Educators, students and parents flocked to the Saint Mary’s University of Minnesota Twin Cities campus to join in on the second Missing Voices: Equity in Education Summit on Feb. 6. CAPTION: Two educators discuss their reflections from the day’s speakers in their dialogue groups. Held at the University Center, over 300 participants listened, learned and interacted throughout a day that was packed with speakers, art, dance and conversation. Dr. Gloria Ladson-Billings — the Kellner Family Professor of Urban Education in the Department of Curriculum and Instruction at the University of Wisconsin-Madison — kicked things off with an engaging keynote address. Ladson-Billings, who is known for her innovative work in the field of Culturally Relevant Pedagogy, framed her conversation on the educational debt that is directly connected to history, economics and social politics. She went on to detail how to connect with students in spaces where they already excel, like hip-hop music and technology. Hip-hop, she noted, is a form of resistance in artistic expression that dates back decades. Certain current-generation hip-hop artists, Ladson-Billings explained, are using technology to maximize their message of social justice — and young people are responding in numbers. She used the example of Jasiri X, a lyricist whose politically conscious music videos (most notably his piece on the Arab Spring, which Ladson-Billings showed to the audience) circulated social media like wildfire, sparking inspiration in youth worldwide. This example highlighted the collective power of hip hop and technology while addressing how hip hop can be used as a tool for critical thinking and creative resistance. “For them, email is an old technology. Teachers, write that down,”...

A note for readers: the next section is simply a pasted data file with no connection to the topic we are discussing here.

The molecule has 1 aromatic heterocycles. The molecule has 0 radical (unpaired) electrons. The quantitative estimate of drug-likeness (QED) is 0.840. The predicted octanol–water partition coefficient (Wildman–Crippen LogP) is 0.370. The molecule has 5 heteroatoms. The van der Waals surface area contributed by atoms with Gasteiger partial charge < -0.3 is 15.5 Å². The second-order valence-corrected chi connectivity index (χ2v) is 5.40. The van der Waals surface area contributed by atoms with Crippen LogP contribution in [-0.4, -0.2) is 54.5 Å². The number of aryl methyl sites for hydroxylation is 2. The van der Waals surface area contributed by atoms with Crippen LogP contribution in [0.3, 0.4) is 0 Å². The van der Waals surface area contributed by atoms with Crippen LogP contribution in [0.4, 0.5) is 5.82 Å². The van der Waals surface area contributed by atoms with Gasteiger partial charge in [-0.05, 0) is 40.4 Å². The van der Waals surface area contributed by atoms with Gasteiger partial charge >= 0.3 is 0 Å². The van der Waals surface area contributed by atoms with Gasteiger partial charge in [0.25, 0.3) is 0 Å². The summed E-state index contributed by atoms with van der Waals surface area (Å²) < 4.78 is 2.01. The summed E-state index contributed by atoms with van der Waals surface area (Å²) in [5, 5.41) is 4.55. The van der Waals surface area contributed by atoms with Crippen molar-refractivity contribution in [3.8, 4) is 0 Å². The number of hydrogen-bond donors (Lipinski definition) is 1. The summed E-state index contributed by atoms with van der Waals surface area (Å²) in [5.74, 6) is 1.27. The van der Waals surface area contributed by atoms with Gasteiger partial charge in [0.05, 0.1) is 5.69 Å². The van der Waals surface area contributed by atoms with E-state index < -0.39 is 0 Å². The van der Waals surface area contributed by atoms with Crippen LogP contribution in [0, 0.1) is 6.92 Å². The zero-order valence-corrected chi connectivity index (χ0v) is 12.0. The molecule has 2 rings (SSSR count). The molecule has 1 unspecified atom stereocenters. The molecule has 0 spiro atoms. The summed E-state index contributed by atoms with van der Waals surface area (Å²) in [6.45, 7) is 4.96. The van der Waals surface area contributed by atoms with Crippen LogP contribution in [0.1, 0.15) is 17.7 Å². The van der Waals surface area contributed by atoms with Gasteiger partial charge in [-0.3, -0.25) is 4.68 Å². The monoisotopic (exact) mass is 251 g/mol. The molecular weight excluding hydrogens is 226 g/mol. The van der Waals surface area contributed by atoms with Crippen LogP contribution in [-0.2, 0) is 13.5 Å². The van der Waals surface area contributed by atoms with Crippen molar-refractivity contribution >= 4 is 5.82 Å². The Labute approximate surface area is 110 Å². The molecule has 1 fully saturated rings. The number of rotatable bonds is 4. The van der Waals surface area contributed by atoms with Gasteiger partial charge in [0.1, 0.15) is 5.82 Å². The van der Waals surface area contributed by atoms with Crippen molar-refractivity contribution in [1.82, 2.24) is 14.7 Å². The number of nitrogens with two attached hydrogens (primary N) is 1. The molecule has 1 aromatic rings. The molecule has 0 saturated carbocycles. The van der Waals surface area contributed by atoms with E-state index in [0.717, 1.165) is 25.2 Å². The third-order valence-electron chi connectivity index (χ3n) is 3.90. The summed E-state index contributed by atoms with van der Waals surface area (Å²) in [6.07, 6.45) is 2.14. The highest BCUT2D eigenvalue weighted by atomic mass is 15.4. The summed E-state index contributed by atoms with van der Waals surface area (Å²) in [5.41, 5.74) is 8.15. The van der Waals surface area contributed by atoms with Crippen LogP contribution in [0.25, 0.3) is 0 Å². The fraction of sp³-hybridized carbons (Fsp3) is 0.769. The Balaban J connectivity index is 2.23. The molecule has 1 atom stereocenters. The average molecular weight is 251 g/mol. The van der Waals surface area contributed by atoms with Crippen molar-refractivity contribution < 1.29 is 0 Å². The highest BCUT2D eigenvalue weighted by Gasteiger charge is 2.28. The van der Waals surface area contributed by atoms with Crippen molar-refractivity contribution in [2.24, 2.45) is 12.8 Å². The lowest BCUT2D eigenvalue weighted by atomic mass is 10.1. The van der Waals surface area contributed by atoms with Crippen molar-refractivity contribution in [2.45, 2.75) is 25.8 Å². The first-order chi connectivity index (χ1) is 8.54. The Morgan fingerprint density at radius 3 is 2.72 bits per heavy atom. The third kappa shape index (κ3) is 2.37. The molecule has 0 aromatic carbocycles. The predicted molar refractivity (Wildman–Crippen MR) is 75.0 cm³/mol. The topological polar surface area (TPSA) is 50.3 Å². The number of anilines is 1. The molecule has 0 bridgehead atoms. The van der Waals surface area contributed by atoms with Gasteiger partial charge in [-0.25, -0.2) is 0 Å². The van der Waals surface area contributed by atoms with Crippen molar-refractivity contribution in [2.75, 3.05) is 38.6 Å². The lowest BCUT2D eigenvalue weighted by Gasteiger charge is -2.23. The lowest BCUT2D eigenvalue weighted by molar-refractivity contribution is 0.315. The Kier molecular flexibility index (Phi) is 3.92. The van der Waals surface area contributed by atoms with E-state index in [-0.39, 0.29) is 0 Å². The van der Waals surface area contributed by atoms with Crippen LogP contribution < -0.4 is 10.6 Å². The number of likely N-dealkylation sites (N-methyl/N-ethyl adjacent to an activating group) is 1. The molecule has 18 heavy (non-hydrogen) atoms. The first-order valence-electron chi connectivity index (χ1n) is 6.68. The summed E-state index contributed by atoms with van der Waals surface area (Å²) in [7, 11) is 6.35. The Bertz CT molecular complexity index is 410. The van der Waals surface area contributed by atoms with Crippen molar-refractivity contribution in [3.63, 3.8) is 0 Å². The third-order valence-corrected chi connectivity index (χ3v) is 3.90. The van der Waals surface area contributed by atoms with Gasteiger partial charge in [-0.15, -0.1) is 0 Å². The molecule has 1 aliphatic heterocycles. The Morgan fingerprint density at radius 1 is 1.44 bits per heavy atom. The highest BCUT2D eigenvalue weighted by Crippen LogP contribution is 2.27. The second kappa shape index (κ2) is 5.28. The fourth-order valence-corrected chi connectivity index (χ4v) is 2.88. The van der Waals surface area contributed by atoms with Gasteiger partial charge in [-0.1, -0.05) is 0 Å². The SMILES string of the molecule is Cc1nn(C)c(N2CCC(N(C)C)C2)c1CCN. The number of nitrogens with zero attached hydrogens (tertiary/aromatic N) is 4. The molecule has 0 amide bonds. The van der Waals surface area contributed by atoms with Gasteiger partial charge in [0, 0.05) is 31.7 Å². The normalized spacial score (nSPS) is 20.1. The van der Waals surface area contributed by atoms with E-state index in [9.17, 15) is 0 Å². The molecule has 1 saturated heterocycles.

Alumnus and adjunct professor publishes police counseling book

Alumnus and adjunct professor publishes police counseling book